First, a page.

Biutiful (Alejandro González Iñárritu, 2010)

27Oct10

Javier Bardem (Uxbal), Rubén Ochandiano (Zanc), Maricel Álvarez (Marambra). Screenplay by Nicolás Giacobone, Armando Bo, Alejandro González Iñárritu. Directed by Alejandro González Iñárritu. Rating: 15. Running time: 147 minutes.

Javier Bardem is the Al Pacino of our age. Both men achieve a level of power and presence on screen that is unrivalled, have eyes curiously moving in their depth, and the characters they choose to embody are consistently complex on exactly the same level. With Uxbal – the dying, run-down father of two desperately trying to juggle love for his children with the reality of life in Barcelona’s underworld – Bardem has surely achieved his magnum opus. There isn’t a single American or British actor that could reach the heights he does here. In fact, in Biutiful in general, an emotional intensity is achieved that will make a mockery of the Academy, when next year they no doubt continue to ghettoise films in a foreign tongue, bidding amongst themselves, realistically, for only one award.

It is, of course, as much down to Iñárritu as it is Bardem that Biutiful is as special as it is. With his previous three films – Amores Perros, 21 Grams and Babelthe Mexican has gained a reputation for packing his work with pain that was always nevertheless inexplicably and utterly watchable. When human suffering is exhibited in an Iñárritu film, it’s never fleetingly or carelessly considered, nor is it melodramatically hyped up to be more than it is through the use of extravagant music. Instead, it’s always brutally frank and convincing, and very hard not to be moved by. The only difference is that, with the arrival of Biutiful, the experimental aspect of his earlier films has been dropped. The innovative editing of the ‘Death Trilogy,’ with its nonlinear narratives and multiple stories that are switched between, worked incredibly well, but one couldn’t help but think a director with such an eye for raw emotion was destined to end up focusing on one situation in particular. Here we have it, with a much more conventional foundation for drama to be built upon, and the rewards of trusting Bardem to clock up over two hours of screen time – where Brad Pitt and Cate Blanchett in Babel were probably allowed thirty minutes each at most – are clear for all to see.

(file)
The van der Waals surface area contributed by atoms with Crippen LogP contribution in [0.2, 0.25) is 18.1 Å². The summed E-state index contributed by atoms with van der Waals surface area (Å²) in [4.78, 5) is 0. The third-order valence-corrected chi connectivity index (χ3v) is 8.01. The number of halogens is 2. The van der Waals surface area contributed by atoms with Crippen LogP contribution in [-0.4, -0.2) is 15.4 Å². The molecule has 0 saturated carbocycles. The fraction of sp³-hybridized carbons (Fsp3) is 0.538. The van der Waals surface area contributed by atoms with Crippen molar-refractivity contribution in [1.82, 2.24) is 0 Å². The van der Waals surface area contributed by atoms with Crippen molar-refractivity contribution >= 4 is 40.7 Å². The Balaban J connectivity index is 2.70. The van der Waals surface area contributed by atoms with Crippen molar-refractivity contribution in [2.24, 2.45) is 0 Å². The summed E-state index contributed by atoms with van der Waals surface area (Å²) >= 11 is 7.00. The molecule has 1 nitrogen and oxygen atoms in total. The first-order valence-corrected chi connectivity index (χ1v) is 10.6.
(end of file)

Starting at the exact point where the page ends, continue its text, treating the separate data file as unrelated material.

There’s more new territory for Iñárritu here, in the fact that Biutiful covers metaphysical ground previously untouched in his work. Uxbal is heavily involved with the Church, often making the little money he can by spending time with bodies of the departed, helping them through and relaying last messages on to nearest relatives. Fraud never even enters the equation here – the occurrences are portrayed so naturally, even if disturbingly, that Uxbal comes across as this giant of a man as much in the spiritual as the physical sense, and he needs both strengths to even partially overcome the problems in life that he faces.

Before the film started, Bardem said to the audience at the London Film Festival that there are some films you love, others you hate, and then there’s a third type where those words don’t exactly apply in any meaningful sense, and instead you’re left with a piece of cinema that attempts to take you on a journey too heart-aching to be pleasurable, but also too human to detest. Biutiful undoubtedly fits this last category. To watch it is indeed to go on a journey, of a kind very few living filmmakers could ever even hope to achieve.

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2 Responses to “Biutiful (Alejandro González Iñárritu, 2010)”


  1. 1 Another Year (Mike Leigh, 2010) « jacob williamson | thoughts on film
  2. 2 Academy awards: what will win and what should. « jacob williamson | thoughts on film

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